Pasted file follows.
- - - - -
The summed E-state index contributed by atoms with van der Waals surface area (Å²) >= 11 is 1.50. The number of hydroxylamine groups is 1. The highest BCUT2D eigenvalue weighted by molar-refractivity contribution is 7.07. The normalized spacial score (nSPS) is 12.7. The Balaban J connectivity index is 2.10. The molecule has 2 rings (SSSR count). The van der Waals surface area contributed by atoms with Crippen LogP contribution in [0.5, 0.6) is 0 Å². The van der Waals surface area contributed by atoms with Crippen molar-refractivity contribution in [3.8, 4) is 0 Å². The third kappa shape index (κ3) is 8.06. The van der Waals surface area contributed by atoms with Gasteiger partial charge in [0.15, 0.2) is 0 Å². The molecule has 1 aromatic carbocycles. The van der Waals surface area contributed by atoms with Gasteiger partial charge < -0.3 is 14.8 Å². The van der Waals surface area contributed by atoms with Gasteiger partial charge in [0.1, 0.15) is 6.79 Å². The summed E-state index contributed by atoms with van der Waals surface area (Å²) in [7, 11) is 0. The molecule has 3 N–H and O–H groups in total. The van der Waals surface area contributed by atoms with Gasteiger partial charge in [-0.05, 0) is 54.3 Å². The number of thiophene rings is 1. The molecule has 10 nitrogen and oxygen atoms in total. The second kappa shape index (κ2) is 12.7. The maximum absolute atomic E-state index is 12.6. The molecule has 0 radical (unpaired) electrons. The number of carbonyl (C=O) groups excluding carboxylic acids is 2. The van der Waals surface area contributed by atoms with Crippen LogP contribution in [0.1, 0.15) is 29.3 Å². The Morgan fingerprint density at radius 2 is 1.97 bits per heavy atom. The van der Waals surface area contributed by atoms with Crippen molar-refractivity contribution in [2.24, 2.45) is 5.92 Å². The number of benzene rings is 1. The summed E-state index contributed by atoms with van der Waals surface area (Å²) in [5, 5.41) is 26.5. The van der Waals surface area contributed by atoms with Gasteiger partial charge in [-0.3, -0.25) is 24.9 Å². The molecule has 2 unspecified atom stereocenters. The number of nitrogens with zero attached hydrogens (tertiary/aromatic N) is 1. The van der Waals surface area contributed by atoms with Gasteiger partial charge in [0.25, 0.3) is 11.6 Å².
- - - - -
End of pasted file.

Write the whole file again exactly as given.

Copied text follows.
The summed E-state index contributed by atoms with van der Waals surface area (Å²) >= 11 is 1.50. The number of hydroxylamine groups is 1. The highest BCUT2D eigenvalue weighted by molar-refractivity contribution is 7.07. The normalized spacial score (nSPS) is 12.7. The Balaban J connectivity index is 2.10. The molecule has 2 rings (SSSR count). The van der Waals surface area contributed by atoms with Crippen LogP contribution in [0.5, 0.6) is 0 Å². The van der Waals surface area contributed by atoms with Crippen molar-refractivity contribution in [3.8, 4) is 0 Å². The third kappa shape index (κ3) is 8.06. The van der Waals surface area contributed by atoms with Gasteiger partial charge in [0.15, 0.2) is 0 Å². The molecule has 1 aromatic carbocycles. The van der Waals surface area contributed by atoms with Gasteiger partial charge < -0.3 is 14.8 Å². The van der Waals surface area contributed by atoms with Gasteiger partial charge in [0.1, 0.15) is 6.79 Å². The summed E-state index contributed by atoms with van der Waals surface area (Å²) in [7, 11) is 0. The molecule has 3 N–H and O–H groups in total. The van der Waals surface area contributed by atoms with Gasteiger partial charge in [-0.05, 0) is 54.3 Å². The number of thiophene rings is 1. The molecule has 10 nitrogen and oxygen atoms in total. The second kappa shape index (κ2) is 12.7. The maximum absolute atomic E-state index is 12.6. The molecule has 0 radical (unpaired) electrons. The number of carbonyl (C=O) groups excluding carboxylic acids is 2. The van der Waals surface area contributed by atoms with Crippen LogP contribution in [0.1, 0.15) is 29.3 Å². The Morgan fingerprint density at radius 2 is 1.97 bits per heavy atom. The van der Waals surface area contributed by atoms with Crippen molar-refractivity contribution in [2.24, 2.45) is 5.92 Å². The number of benzene rings is 1. The summed E-state index contributed by atoms with van der Waals surface area (Å²) in [5, 5.41) is 26.5. The van der Waals surface area contributed by atoms with Gasteiger partial charge in [-0.3, -0.25) is 24.9 Å². The molecule has 2 unspecified atom stereocenters. The number of nitrogens with zero attached hydrogens (tertiary/aromatic N) is 1. The van der Waals surface area contributed by atoms with Gasteiger partial charge in [0.25, 0.3) is 11.6 Å².